Jump to: Overview (3) | Mini Bio (1) | Spouse (1) | Trivia (11) | Personal Quotes (2)

Overview (3)

Date of Birth 17 October 1925South Norwood, Surrey, England, UK
Date of Death 20 March 2010Denmark Hill, London, England, UK  (heart failure)
Birth NameHarry Leonard Carpenter

Mini Bio (1)

BBC television sports commentator (especially boxing) and presenter from the 1950s until his retirement in the 1990s.

- IMDb Mini Biography By: Allen Dace

Spouse (1)

Phyllis Barbara Matthews (1950 - 20 March 2010) (his death) (1 child)

Trivia (11)

He occasionally anchored programmes like "Grandstand" and "Wimbledon", in addition to his regular role as host of "Sportsnight".
Became a household name in the UK during the Frank Bruno boxing era, due to the latter's catchphrase of "Know what I mean 'Arry", during their post-match interviews together.
He is survived by his son.
He served the British Royal Navy during World War II as a telegrapher aboard destroyer.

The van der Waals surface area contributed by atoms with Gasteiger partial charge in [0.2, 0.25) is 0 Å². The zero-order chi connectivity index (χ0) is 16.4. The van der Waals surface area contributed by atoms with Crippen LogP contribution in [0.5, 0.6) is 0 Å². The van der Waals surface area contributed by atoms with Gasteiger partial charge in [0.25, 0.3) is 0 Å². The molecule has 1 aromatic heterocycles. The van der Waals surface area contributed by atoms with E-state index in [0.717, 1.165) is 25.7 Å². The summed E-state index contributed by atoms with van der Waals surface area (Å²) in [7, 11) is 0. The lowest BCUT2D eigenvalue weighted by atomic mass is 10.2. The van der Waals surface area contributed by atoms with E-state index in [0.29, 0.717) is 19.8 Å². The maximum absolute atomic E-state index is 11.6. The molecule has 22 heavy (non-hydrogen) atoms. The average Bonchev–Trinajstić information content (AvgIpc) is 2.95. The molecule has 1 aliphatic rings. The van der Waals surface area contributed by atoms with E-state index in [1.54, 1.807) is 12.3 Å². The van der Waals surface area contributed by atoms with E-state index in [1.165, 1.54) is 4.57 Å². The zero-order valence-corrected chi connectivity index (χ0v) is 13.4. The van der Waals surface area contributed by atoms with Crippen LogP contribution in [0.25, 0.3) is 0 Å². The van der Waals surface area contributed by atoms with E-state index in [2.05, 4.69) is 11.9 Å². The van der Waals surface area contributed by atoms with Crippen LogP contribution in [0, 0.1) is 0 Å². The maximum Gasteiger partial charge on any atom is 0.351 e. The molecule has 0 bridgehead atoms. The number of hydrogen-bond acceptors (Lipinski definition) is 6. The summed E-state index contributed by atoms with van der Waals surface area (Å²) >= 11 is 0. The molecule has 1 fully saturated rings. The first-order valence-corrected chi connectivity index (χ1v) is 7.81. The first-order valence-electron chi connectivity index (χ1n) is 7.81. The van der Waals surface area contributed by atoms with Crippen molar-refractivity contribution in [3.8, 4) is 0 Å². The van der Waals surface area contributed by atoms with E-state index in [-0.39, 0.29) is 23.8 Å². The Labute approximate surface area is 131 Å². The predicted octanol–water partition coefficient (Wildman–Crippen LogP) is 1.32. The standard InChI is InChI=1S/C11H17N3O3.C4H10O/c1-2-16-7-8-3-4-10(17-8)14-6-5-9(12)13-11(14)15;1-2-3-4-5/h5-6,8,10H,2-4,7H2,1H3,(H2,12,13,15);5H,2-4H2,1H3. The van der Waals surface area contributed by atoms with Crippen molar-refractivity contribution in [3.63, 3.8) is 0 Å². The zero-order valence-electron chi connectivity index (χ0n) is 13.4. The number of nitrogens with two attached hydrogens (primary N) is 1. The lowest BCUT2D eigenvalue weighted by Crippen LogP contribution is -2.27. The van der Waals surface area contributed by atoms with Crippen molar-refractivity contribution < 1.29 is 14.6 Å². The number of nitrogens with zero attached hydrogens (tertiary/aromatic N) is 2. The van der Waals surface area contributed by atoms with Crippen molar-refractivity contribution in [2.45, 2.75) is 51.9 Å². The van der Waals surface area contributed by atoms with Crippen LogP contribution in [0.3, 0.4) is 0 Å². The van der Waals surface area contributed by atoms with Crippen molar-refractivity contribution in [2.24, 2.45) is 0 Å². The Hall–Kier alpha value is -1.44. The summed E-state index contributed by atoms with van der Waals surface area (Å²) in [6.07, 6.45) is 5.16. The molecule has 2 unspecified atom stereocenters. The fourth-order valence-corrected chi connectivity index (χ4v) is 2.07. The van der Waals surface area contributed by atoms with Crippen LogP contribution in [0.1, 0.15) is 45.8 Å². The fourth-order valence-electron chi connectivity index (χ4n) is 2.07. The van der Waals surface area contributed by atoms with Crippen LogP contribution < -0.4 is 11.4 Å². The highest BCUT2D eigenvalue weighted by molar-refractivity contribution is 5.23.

He made his broadcast debut in 1949 as a commentator for BBC television at an amateur boxing bout in a London Factory canteen. He retired in 1994.
He was awarded International Sportscaster of the Year by the American Sportscasters Association in 1989.
He reported on the Olympics, the British Open, Wimbledon, and annual Oxford and Cambridge University boat races on the Thames River.
In 1989, he was named International Sportscaster of the Year by the American Sportscasters Association.
When he applied for a job as boxing commentator at the BBC, there was no boxing footage available with which to audition. He provided commentary for a football (soccer) match instead.
He was a Morse-code operator in the Royal Navy during WWII.
His father was the vice-president of an amateur boxing club.

Personal Quotes (2)

On the 1974 fight in Kinshasa, Zaire: Suddenly, Ali looks very tired indeed. In fact, Ali, at times now, looks as though he can barely lift his arms up. Oh's he's got him with a right hand! He's got him! Oh you can't believe it. And I don't think Foreman's going to get up. He's trying to beat the count. And he's out! Oh my God, he's won the title back at 32!
There are far more occasions when you shouldn't be speaking than when you should. You're there to help people, and you must only speak when you feel you can help them. It's pointless telling them what they can patently see for themselves.

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